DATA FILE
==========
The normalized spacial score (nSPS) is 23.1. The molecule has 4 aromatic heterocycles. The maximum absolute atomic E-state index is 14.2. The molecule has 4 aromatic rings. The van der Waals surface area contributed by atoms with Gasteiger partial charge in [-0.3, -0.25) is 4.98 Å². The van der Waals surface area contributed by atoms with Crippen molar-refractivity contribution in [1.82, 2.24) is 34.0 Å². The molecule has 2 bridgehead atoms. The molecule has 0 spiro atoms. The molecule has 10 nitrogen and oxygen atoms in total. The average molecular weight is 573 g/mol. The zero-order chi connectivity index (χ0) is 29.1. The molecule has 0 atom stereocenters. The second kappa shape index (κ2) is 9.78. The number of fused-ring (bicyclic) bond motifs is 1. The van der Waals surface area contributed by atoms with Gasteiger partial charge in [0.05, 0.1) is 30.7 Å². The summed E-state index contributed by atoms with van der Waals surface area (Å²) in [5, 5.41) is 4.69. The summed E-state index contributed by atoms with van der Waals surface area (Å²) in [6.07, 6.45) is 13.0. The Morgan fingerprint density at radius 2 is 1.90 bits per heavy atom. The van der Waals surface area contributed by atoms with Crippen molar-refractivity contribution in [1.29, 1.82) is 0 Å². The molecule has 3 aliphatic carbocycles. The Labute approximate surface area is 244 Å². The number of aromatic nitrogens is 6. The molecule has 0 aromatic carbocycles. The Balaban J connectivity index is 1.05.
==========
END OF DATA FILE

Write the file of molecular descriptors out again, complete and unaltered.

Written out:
The normalized spacial score (nSPS) is 23.1. The molecule has 4 aromatic heterocycles. The maximum absolute atomic E-state index is 14.2. The molecule has 4 aromatic rings. The van der Waals surface area contributed by atoms with Gasteiger partial charge in [-0.3, -0.25) is 4.98 Å². The van der Waals surface area contributed by atoms with Crippen molar-refractivity contribution in [1.82, 2.24) is 34.0 Å². The molecule has 2 bridgehead atoms. The molecule has 0 spiro atoms. The molecule has 10 nitrogen and oxygen atoms in total. The average molecular weight is 573 g/mol. The zero-order chi connectivity index (χ0) is 29.1. The molecule has 0 atom stereocenters. The second kappa shape index (κ2) is 9.78. The number of fused-ring (bicyclic) bond motifs is 1. The van der Waals surface area contributed by atoms with Gasteiger partial charge in [0.05, 0.1) is 30.7 Å². The summed E-state index contributed by atoms with van der Waals surface area (Å²) in [5, 5.41) is 4.69. The summed E-state index contributed by atoms with van der Waals surface area (Å²) in [6.07, 6.45) is 13.0. The Morgan fingerprint density at radius 2 is 1.90 bits per heavy atom. The van der Waals surface area contributed by atoms with Crippen molar-refractivity contribution in [1.29, 1.82) is 0 Å². The molecule has 3 aliphatic carbocycles. The Labute approximate surface area is 244 Å². The number of aromatic nitrogens is 6. The molecule has 0 aromatic carbocycles. The Balaban J connectivity index is 1.05.